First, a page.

Third-party cookie blocking: Threat or opportunity?


Since the rise of digitization, the biggest challenge for publishers has been one-dimensional: how to build channels of revenue? Most of them rely on advertising as a solution and advertisers, in turn, rely on data to work efficiently to influence media buying. Content monetization is a constant challenge and the past couple of years were rough with several browsers blocking third-party cookies. There now seems to be more pain on the way with Google announcing that they will block third party cookies in Chrome.

For more than two decades, marketers have been dependent on third-party cookies for data-driven marketing activities such as targeting, retargeting, display advertising, and behavioral marketing. So what happened back in 2019 that changed everything? In September 2019, Mozilla announced ​that as part of the ‘Standard’ setting in the Firefox browser, Enhanced Tracking Protection would automatically be turned on by default for all users worldwide and would block known “third-party tracking cookies”. In August, ​Google had already announced​ its anti-tracking policy preventing extensive tracking of users on the web through cookies and other covert techniques like tracking pixels, link decoration, and device fingerprinting.

Aside from Mozilla and Google, Safari added even more restrictions. ​Apple has ITP or Intelligent Tracking Prevention as a feature ​within the Safari browser that restricts user tracking using cookies. This feature limits publishers and advertisers to track users across domains. On top of this, new regulations such as GDPR and the California Consumer Privacy Act (CCPA) are not in favor of data collected by third-party cookies.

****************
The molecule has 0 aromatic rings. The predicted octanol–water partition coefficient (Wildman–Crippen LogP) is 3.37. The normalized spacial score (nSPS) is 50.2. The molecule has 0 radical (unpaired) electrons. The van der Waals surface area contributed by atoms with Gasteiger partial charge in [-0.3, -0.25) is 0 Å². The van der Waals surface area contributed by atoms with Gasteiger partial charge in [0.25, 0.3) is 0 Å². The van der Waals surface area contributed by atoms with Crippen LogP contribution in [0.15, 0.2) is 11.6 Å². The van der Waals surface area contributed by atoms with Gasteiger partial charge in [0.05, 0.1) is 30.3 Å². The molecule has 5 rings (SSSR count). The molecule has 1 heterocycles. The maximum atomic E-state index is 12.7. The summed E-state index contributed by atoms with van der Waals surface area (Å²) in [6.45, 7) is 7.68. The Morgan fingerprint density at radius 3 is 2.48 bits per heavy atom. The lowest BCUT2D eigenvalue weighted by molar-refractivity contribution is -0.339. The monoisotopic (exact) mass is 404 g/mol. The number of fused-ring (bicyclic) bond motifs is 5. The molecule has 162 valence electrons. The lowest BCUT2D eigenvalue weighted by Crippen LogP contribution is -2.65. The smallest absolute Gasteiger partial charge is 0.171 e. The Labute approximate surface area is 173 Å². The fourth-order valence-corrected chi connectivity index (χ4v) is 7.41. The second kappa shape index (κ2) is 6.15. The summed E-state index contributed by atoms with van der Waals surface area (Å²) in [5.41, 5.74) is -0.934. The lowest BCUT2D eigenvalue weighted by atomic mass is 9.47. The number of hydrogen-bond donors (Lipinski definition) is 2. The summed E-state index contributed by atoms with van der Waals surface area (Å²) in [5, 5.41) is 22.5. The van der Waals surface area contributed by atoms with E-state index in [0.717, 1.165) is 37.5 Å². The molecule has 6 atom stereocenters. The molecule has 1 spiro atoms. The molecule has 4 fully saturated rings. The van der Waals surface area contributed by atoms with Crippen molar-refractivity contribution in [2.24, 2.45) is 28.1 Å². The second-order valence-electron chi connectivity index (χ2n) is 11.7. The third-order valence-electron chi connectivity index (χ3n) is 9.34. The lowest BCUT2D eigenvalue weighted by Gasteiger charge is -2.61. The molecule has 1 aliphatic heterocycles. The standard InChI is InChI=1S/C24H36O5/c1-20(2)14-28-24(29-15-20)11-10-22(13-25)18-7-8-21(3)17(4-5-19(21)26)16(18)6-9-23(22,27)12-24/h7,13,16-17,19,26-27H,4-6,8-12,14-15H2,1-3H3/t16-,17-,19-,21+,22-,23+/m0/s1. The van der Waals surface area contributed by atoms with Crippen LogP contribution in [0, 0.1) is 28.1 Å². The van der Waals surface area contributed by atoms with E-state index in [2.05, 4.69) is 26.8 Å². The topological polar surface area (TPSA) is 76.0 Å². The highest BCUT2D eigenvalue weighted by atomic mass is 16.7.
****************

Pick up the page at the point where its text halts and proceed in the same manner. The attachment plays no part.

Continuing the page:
Till now, data collected through third-party cookies has been one of the most important ingredients for the advertising ecosystem in the publishing industry.

What are the problems publishers are facing?

In today’s programmatic world, DSPs (Demand Side Platforms) act as a media buying platform that support advertisers and marketers in purchasing ad space across publisher properties in the form of display, video, mobile or search ads for companies. DSPs mainly rely on DMP’s (Data Management Platforms) to target relevant audiences. DMPs primarily rely on third party cookies to create these segments.

We expect DMPs to be hugely impacted by the recent regulations to block third party cookies by browsers. As the third-party cookies get disabled, audience-based buying will potentially decrease and this can, in turn, bring down revenues for publishers as well. ​In a study conducted with the top 500 global publishers,​ the average publisher revenue decreased by 52% for the treatment group.

A huge challenge for agencies and advertisers in this situation is that they need clarity of data and defined methodologies to invest or collaborate with publishers. Since third party cookies are not a clear option anymore, the question now is – how will ads be targeted and what is the new fold data strategy of publishers to collect relevant user profiles?

The Opportunity: First-party Cookies and Real-World Data

Even with third-party cookie blocking and related developments, there is still an immense opportunity for publishers to bring the audiences within their ecosystem by using the right marketing intelligence tools – publishers now have even better chances to ​get valuable insights through real-world data​ and first-party cookie solutions as they work towards monetization:

  • First-party data is the new goldmine:​ The use of first-party data gives the audience a seamless user experience and offers publishers privacy-compliant data that is authentic and willingly provided by the users. With first-party data, publishers not only own the data but they also re-capture the ability to ‘channelize revenues’.